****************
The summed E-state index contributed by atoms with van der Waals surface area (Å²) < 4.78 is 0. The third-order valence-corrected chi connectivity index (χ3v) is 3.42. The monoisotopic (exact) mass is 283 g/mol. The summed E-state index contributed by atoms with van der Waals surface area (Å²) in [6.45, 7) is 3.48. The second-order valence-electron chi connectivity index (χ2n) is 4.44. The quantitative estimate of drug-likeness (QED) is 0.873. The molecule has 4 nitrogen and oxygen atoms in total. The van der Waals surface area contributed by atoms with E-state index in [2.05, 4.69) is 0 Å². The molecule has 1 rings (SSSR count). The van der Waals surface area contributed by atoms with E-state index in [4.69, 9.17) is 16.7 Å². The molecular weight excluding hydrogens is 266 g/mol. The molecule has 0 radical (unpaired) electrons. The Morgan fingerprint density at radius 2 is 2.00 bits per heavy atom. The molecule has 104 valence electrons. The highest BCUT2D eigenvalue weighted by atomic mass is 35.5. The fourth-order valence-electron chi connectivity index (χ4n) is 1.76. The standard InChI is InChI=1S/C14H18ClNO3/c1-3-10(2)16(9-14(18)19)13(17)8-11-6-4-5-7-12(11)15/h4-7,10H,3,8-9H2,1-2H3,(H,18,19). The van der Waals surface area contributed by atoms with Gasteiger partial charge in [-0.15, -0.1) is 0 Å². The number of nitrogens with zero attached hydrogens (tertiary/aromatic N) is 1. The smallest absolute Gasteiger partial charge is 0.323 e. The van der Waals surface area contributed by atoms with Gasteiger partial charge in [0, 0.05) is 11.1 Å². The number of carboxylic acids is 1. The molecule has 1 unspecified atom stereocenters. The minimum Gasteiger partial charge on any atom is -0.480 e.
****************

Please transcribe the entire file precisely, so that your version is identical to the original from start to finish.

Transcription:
The summed E-state index contributed by atoms with van der Waals surface area (Å²) < 4.78 is 0. The third-order valence-corrected chi connectivity index (χ3v) is 3.42. The monoisotopic (exact) mass is 283 g/mol. The summed E-state index contributed by atoms with van der Waals surface area (Å²) in [6.45, 7) is 3.48. The second-order valence-electron chi connectivity index (χ2n) is 4.44. The quantitative estimate of drug-likeness (QED) is 0.873. The molecule has 4 nitrogen and oxygen atoms in total. The van der Waals surface area contributed by atoms with E-state index in [2.05, 4.69) is 0 Å². The molecule has 1 rings (SSSR count). The van der Waals surface area contributed by atoms with E-state index in [4.69, 9.17) is 16.7 Å². The molecular weight excluding hydrogens is 266 g/mol. The molecule has 0 radical (unpaired) electrons. The Morgan fingerprint density at radius 2 is 2.00 bits per heavy atom. The molecule has 104 valence electrons. The highest BCUT2D eigenvalue weighted by atomic mass is 35.5. The fourth-order valence-electron chi connectivity index (χ4n) is 1.76. The standard InChI is InChI=1S/C14H18ClNO3/c1-3-10(2)16(9-14(18)19)13(17)8-11-6-4-5-7-12(11)15/h4-7,10H,3,8-9H2,1-2H3,(H,18,19). The van der Waals surface area contributed by atoms with Gasteiger partial charge in [-0.15, -0.1) is 0 Å². The number of nitrogens with zero attached hydrogens (tertiary/aromatic N) is 1. The smallest absolute Gasteiger partial charge is 0.323 e. The van der Waals surface area contributed by atoms with Gasteiger partial charge in [0, 0.05) is 11.1 Å². The number of carboxylic acids is 1. The molecule has 1 unspecified atom stereocenters. The minimum Gasteiger partial charge on any atom is -0.480 e.